Vacation plans shelved, the family spent most of their time in the carpeted and cushioned living room — with a fridge in one corner and a television in another. The parents kept the children distracted, teaching Mohammed how to fold his hands, say hello to people, or do the adaab, but worried every time Zainab had to go to the washroom; in 2016, during the protests that followed the killing of militant Burhan Wani, a pellet had ricocheted off a wall, and narrowly missed the five-year-old’s head when she was in the washroom.
A box of rasgullas that Ahmad had brought was used as treats for the children. “We would keep them locked up in a room, and panic if they demanded to go out even a little,” he said. Elaborate breakfasts were replaced with cookies and biscuits, and the family shed its aversion of chicken. “My favourite Korma was gone from the menu,” Ahmad said. For the children, there was mostly soup.
A big problem was milk. The family had bought three litres on August 4, but couldn’t procure any more because they had only one refrigerator. Neighbours chipped in with packets of powdered milk but it gave Mohammad indigestion. In the absence of medicines, yoghurt had to suffice.
The apprehension affected their mental state too, Ahmad said. “We were jumpy, anxious. If the children made a mistake, or asked for something, I would shout at them,” he said.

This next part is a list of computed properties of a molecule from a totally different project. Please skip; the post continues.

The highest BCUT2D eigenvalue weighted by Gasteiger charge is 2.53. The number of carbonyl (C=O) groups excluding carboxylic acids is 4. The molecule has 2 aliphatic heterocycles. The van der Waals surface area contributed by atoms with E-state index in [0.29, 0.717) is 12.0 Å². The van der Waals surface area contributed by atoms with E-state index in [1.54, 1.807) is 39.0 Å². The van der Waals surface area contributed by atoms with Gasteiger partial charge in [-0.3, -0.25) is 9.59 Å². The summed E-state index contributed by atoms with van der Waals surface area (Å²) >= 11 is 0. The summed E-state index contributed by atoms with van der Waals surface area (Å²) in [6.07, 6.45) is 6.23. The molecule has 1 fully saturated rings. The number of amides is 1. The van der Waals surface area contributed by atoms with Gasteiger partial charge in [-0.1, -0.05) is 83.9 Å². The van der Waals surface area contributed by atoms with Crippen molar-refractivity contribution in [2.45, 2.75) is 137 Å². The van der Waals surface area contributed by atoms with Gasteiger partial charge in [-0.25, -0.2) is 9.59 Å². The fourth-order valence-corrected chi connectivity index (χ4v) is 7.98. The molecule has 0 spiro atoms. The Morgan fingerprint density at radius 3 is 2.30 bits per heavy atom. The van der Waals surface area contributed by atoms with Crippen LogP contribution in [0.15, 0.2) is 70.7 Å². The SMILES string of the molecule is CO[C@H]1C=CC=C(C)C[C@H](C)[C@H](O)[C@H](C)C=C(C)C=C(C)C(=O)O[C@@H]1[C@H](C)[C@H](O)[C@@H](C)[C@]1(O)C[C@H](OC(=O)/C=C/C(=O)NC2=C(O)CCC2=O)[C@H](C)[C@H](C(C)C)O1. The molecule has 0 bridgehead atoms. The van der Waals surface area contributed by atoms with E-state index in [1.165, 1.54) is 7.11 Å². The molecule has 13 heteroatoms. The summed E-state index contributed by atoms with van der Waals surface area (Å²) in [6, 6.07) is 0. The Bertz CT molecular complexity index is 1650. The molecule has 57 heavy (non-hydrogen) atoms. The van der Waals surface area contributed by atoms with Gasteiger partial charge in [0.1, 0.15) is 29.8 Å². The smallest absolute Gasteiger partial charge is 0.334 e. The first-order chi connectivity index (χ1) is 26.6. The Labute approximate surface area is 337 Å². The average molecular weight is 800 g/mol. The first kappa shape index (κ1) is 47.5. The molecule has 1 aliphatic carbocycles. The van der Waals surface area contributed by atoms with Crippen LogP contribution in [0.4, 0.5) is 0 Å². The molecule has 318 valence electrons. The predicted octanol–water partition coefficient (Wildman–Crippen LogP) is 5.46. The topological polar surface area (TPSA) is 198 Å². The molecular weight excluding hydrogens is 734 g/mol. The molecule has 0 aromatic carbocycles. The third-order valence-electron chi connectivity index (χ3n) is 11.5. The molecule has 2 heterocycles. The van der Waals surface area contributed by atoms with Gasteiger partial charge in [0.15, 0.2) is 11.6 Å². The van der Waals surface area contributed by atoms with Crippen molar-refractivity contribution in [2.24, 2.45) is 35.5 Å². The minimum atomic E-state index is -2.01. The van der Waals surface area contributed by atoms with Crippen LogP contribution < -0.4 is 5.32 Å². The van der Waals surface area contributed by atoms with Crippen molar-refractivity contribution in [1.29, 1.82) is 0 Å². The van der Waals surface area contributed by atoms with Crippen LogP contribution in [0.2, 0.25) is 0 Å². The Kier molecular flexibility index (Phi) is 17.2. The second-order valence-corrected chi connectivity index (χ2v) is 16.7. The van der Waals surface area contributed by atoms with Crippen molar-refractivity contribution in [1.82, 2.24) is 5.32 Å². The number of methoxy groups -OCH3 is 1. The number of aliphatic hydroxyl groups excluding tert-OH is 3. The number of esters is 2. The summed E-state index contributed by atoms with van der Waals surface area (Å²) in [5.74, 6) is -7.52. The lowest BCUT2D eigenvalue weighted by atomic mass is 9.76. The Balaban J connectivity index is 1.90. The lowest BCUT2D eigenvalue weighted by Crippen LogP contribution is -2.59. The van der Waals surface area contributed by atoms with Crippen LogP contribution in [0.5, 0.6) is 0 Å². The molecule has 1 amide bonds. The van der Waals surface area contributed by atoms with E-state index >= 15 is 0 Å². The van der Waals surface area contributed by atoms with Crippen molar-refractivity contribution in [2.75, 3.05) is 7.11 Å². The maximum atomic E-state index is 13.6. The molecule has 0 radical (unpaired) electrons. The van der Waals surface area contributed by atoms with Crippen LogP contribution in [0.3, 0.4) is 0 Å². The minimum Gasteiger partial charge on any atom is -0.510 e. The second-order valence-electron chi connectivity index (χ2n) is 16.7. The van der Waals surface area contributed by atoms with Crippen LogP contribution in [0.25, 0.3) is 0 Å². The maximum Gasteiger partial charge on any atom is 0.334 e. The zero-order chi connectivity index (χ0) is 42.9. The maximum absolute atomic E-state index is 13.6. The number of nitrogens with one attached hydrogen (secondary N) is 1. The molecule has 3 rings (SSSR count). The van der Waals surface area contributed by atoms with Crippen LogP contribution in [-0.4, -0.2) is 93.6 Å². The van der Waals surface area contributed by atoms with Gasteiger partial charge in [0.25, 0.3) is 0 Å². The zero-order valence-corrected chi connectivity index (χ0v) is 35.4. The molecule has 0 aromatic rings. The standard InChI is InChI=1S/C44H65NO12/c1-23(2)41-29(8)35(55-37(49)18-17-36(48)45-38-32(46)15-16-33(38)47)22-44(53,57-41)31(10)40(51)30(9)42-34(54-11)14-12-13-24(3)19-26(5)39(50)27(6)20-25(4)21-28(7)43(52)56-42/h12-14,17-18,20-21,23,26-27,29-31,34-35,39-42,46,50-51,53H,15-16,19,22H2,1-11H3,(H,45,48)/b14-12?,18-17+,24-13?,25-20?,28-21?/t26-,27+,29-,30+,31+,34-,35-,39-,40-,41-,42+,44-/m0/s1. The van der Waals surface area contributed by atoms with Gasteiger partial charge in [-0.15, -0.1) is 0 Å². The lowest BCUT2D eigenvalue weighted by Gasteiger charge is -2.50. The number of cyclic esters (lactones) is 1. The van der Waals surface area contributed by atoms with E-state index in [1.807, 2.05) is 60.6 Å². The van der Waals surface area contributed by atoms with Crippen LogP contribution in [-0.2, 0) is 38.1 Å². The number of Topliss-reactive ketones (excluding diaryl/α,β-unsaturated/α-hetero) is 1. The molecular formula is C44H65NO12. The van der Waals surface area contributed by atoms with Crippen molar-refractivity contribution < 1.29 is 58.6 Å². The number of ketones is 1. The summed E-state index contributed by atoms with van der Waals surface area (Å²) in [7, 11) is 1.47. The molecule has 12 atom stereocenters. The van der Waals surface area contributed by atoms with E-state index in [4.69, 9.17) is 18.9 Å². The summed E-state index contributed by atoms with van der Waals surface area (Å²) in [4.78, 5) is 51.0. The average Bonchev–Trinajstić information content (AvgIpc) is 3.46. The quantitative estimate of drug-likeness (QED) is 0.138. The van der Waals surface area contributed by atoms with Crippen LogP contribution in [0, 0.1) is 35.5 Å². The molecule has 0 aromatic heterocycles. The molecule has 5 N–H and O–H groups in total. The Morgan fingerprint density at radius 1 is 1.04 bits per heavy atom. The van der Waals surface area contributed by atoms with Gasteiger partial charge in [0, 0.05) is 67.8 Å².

The house didn’t have air conditioning, and the possibility of tear and pepper gas shells forced the family to cover the windows with curtains and cloth, making the house unbearably stuffy.
Things started looking up on August 7. The cable network was restored — ensuring the cartoon channel, Pogo, would keep the children occupied — and Ahmad was able to buy a newspaper that confirmed that the situation was calm, if tense. That afternoon, he ventured out of his home for the first time in three days, going for a stroll in the local chowk, and noticed heaps of garbage piled up on street corners. “My in-laws came and gave us some more cash and a friend dropped off some milk,” he said.
The next day, Ahmad’s friend, Mushtaq Wani, came for a visit, and brought with him tales of a barricaded city. “I had to spend three hours trying to get there, because five different roads were blocked,” he added. For Friday prayers, they chose to go to the neighbourhood mosque instead of their usual one.
With Eid fast approaching and the authorities relaxing restrictions, Ahmad finally took out his Santro on August 10 to drive to the local market.
He got some cash and petrol, but could only lay his hands on one sheep, and said he would not be able to find a butcher for the traditional Eid morning Qurbani. Most traditional butchers, or Kasai, travel from neighbouring districts into Srinagar.
“I think we will have to celebrate Eid a day late because the butcher is only available then,” he said on Sunday. “Anyway, it matters little because I don’t even have enough money to give Eidi (traditional cash gifts) to my children,” he said.
The Ahmads are relieved that they are safe and plan to cut their trip short and return to Dubai next week because they don’t know how the situation will evolve after Eid. Their house is in the heart of the old city, the epicentre of protests. Ahmad says Kashmir holds little promise for the children. “It’s a battle of egos and a political game on all sides. The uncertainty is killing us.”